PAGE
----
Volvo Scalable Product Architecture Accelerates Collision-Free Future Photo:
2015_volvo_xc90_teased_01 Photo: tmr
2014_volvo_spa_crash_avoidance_01 Photo: tmr
2014_volvo_spa_crash_avoidance_03 Photo: tmr
2014_volvo_spa_crash_avoidance_05 Photo: tmr
2015_volvo_xc90_teased_02 Photo: tmr
2014_volvo_spa_crash_avoidance_04 Photo: tmr
2015_volvo_xc90_teased_03 Photo: tmr
2014_volvo_spa_crash_avoidance_02 Photo: tmr
Trevor Collett | Dec, 13 2013 | 0 Comments

Volvo says its new Scalable Product Architecture (SPA) will help it achieve a collision-free future sooner.

The Swedish carmaker has set itself a goal of no fatalities or serious injuries in a modern Volvo product by 2020, declaring that its SPA system will help to realise this goal sooner.

Volvo has combined varying strengths of steel in its SPA, using the upcoming all-new XC90 model as an example of the safety improvements SPA can offer.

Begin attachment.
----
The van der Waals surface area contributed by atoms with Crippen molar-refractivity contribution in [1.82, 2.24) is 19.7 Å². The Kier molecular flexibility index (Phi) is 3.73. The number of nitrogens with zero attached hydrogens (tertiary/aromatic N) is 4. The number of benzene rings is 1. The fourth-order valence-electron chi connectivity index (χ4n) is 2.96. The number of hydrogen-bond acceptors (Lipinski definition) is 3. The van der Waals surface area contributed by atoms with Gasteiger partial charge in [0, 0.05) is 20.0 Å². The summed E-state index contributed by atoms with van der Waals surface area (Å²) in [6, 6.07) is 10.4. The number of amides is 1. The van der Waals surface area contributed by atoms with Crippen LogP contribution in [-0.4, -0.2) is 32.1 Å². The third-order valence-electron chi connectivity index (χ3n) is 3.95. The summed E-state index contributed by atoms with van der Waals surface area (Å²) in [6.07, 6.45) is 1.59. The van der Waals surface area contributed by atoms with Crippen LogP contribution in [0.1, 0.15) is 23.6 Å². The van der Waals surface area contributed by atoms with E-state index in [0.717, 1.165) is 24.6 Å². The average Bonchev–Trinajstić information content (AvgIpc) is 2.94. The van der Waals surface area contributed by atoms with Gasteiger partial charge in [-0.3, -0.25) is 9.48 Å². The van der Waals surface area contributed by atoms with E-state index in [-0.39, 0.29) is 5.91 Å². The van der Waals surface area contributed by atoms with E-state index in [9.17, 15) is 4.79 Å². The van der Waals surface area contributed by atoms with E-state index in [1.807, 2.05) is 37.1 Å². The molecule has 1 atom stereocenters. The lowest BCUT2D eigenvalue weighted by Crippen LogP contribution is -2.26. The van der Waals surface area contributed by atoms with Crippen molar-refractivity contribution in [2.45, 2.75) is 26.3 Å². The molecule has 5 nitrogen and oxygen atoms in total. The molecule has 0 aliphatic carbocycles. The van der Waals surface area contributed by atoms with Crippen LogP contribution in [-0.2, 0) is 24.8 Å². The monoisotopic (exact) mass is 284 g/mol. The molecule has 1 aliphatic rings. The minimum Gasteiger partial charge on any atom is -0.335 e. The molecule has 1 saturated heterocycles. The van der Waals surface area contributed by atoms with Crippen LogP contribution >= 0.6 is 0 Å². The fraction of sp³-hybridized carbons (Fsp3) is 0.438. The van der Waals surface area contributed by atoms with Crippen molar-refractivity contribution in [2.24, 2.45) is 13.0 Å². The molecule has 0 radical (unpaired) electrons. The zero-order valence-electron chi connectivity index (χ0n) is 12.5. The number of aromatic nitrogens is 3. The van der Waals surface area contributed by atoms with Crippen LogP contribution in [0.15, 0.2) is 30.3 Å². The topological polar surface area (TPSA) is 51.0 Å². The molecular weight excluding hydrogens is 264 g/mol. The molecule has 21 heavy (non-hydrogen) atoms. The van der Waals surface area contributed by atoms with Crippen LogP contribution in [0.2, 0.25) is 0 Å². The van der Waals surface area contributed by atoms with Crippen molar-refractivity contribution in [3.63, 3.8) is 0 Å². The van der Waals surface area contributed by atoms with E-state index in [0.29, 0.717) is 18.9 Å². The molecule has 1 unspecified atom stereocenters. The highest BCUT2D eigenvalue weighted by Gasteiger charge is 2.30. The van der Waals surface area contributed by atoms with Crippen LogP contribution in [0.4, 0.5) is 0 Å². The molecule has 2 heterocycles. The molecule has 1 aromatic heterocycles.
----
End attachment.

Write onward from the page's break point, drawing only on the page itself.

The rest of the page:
“The new architecture opens up for further improvements,” Volvo’s Jan Ivarsson said.

“Seven percent of the safety cage in the original XC90 was made of hot-formed boron steel. The structure in the upcoming all-new XC90 features over 40 percent hot-formed steel, which translates into significantly improved strength but without adding mass or weight.”

Volvo says its SPA is also designed in a way that allows future advancements in electronic driver aids to be easily incorporated into a car’s design.

Rapidly advancing microprocessor, camera and sensor technology will complement existing airbag and seatbelt technology, with the SPA’s ‘smart-belt’ system designed to offer better occupant ‘retention’ before, during and after a collision.

For example, the rear-facing sensor can detect an imminent rear collision before tightening seat belts as it prepares the occupants for impact.

Volvo says its developing Car2Car and Car2Infrastructure systems along with an increasingly intelligent auto-brake system will see fully-autonomous SPA cars sooner rather than later.

Recent independent data from the Swedish Traffic Accident Data Acquisition (STRADA) show that rates of injury in ‘modern’ Volvos are around 60 percent lower than the average vehicle in Sweden, which in turn has one of the lowest injury rates in the world.

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